With Stein's recount over, Pa. GOP wants an apology

Jill Stein led recount efforts in Pennsylvania, Wisconsin, and Michigan.

Green Party presidential candidate Jill Stein's recount effort in Pennsylvania is over, but her campaign vowed to keep fighting in federal court to make it easier to verify vote totals in the state.

Stein, in a conference call with reporters Tuesday, accused Commonwealth Court of "financial extortion" for requiring her campaign to post $1 million bond while requesting a statewide recount of the vote.

Stein dropped that state case and went to federal court, where a judge on Monday rejected her effort, saying that it came too late and that she offered no evidence to support her theory that the state's vote-tabulation computer systems may have been hacked.

Stein lawyer Jonathan Abady said her campaign would not appeal U.S. District Judge Paul S. Diamond's ruling rejecting her request to order the state to conduct a recount.

Abady said Stein would continue with the federal lawsuit in Pennsylvania and called the state's Election Code requirements for a recount "Byzantine and unworkable."

Stein had also launched recount efforts in Michigan and Wisconsin, which have ended.

Pennsylvania's Department of State certified the results of the Nov. 8 election on Monday after Diamond's ruling was issued.

The state's Electoral College members are due to gather in Harrisburg on Monday to vote for president. Republican Donald Trump defeated Democratic nominee Hillary Clinton in Pennsylvania by 0.73 percent, a margin of 44,286 votes.

Stein won 0.82 percent of the vote, receiving 49,941 votes.

Stein said during the conference call that Trump's unsubstantiated claims before the election that the voting was "rigged" against him had "enormous resonance." She said her recount effort, unsupported by any evidence of voting system hacking, was different.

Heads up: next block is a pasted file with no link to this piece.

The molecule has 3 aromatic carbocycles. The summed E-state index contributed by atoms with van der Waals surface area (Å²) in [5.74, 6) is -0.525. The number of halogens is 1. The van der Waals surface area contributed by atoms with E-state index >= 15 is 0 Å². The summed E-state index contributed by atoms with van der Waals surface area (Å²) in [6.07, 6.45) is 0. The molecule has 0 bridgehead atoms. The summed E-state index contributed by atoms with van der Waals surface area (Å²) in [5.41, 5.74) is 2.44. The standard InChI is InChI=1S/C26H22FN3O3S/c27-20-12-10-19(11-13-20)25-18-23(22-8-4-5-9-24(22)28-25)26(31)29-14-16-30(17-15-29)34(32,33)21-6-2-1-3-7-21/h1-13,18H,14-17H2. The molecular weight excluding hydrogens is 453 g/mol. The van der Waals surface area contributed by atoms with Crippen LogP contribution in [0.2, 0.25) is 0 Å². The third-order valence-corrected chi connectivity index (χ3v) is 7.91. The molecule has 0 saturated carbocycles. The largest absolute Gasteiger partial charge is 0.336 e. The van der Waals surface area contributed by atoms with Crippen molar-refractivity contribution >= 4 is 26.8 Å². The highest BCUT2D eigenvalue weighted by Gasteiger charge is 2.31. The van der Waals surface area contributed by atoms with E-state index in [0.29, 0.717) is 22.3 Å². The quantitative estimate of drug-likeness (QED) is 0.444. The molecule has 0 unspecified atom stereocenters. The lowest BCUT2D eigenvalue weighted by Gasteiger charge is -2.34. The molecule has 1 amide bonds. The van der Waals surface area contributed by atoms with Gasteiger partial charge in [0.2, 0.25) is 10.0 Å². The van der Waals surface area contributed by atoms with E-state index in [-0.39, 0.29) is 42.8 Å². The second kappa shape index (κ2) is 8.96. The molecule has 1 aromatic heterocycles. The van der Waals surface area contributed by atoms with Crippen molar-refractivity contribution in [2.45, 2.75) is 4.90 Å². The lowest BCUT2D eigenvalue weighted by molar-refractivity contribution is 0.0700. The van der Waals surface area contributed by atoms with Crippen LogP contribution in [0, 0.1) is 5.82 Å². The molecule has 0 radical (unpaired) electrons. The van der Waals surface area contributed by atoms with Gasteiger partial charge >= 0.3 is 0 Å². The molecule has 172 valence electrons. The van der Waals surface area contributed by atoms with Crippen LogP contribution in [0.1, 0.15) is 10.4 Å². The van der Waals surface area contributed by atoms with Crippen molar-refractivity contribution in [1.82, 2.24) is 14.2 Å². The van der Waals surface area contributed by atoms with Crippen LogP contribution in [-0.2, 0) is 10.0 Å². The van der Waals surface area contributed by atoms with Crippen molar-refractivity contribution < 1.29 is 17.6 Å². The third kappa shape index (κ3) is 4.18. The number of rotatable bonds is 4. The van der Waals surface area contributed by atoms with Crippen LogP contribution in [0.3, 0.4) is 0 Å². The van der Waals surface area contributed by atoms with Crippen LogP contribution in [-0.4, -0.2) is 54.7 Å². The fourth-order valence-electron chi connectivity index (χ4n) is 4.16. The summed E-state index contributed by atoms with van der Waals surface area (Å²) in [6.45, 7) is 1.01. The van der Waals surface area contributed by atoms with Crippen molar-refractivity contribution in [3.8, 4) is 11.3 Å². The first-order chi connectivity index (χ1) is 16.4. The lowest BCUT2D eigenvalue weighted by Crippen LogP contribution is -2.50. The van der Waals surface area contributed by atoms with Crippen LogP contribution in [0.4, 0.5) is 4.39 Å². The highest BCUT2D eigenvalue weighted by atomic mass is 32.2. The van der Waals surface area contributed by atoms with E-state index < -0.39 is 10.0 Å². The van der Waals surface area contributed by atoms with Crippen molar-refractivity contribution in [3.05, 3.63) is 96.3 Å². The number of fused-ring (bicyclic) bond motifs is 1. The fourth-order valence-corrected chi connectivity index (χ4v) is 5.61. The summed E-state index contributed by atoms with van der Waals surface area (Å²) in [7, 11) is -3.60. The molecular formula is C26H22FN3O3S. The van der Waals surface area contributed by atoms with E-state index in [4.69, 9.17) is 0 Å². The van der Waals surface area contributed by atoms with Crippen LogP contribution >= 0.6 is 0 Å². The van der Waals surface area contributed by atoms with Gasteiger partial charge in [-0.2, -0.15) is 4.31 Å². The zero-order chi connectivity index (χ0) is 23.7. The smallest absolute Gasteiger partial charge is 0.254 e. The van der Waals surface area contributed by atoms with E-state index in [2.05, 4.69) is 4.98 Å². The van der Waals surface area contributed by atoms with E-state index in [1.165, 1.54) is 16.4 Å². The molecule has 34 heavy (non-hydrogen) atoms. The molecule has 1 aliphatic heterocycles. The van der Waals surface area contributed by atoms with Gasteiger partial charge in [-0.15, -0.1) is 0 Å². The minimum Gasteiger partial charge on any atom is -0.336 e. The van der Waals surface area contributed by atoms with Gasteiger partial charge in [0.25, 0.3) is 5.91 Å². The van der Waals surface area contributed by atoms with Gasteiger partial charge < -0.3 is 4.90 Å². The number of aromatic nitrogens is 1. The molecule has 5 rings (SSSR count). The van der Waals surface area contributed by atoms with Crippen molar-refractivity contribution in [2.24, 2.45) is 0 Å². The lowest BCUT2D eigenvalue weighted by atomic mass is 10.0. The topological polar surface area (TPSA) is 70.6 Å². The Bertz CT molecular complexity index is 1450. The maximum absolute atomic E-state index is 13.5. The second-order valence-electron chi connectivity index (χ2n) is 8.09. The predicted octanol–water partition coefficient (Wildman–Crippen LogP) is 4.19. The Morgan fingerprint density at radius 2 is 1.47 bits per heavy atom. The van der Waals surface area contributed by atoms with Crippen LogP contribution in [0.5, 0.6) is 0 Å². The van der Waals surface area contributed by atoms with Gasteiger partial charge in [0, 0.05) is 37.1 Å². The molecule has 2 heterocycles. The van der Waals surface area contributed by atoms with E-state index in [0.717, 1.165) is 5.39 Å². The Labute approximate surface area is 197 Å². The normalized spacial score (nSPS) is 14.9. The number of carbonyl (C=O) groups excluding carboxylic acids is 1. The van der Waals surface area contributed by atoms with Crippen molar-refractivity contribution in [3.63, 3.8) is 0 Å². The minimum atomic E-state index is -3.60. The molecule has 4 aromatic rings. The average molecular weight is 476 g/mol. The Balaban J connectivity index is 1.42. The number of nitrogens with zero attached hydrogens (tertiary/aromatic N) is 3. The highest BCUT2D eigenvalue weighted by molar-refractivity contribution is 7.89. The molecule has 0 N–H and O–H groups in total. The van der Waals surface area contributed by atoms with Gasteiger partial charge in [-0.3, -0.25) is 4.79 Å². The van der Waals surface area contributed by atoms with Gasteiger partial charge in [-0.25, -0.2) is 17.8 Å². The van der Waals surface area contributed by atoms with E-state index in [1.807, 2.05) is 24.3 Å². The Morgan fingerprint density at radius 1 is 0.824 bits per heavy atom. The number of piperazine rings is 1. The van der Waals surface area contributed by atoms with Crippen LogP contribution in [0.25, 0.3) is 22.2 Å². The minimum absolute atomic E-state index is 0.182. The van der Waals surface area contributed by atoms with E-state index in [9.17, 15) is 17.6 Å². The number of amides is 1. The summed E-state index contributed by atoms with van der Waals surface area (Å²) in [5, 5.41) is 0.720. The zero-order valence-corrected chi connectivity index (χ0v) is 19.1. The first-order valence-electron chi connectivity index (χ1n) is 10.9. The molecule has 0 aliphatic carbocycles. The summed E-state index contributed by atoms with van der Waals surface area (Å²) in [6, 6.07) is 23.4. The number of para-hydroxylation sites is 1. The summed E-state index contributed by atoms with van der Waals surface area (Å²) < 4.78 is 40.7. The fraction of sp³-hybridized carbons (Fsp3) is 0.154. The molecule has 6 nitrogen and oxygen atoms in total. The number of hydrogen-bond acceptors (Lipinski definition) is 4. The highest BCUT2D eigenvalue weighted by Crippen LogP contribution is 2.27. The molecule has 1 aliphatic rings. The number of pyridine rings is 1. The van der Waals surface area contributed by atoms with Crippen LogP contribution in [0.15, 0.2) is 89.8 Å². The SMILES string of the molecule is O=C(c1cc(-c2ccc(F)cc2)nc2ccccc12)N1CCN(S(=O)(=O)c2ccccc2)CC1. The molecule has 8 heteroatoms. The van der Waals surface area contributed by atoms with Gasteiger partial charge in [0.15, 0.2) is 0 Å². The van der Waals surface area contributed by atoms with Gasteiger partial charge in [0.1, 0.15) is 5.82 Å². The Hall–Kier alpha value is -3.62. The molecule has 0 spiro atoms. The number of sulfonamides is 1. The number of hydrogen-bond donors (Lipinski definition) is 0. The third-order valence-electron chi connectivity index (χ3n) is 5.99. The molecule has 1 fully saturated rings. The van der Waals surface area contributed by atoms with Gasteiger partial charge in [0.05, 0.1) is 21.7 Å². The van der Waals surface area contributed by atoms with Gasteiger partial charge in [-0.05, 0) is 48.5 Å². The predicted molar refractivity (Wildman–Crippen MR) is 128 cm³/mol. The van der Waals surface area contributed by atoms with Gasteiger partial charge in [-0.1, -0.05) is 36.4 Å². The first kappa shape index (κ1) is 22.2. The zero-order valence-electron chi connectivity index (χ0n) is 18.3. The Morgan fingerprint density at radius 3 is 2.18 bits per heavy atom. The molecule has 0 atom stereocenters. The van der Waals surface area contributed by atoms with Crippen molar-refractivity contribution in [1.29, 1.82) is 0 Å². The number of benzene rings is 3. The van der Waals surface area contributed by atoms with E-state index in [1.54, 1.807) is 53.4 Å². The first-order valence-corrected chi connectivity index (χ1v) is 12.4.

"They are insecure," Stein said of the voting systems. "They are poorly protected. They are essentially without modern security functions."

Diamond ruled that a computer expert for Stein's campaign testified in a hearing Friday that he had " 'no evidence' that any voting machine was hacked and that the election outcome was 'probably not' the result of a hack."

Pennsylvania Republican leaders held a news conference Tuesday in Northeast Philadelphia to denounce Stein's recount efforts in the state.

Lawrence Tabas, the party's general counsel, accused Stein of attempting to "create chaos and to create doubt" to disrupt the Electoral College vote."

"It failed because the courts in Pennsylvania recognized the claims as being baseless," Tabas said. "Today I say to you that Jill Stein owes an apology to every voter in Pennsylvania."

Tabas said the Republican Party was considering whether to seek payment from the Stein campaign for its legal fees.

Stein's campaign said Tuesday that it was ending a fund-raising drive that brought in $7.3 million for the multistate recount effort. The campaign said it spent $7.4 million in the three states, but may have some money returned by Michigan and Wisconsin.

"In the event of a recount surplus, the campaign will ask the more than 161,000 small donors how they want to spend the remaining funds, and have pledged to allocate the money to a set of nonpartisan election reforms and voting rights organizations based on the results of an online, ranked-choice vote," the campaign said in an email.

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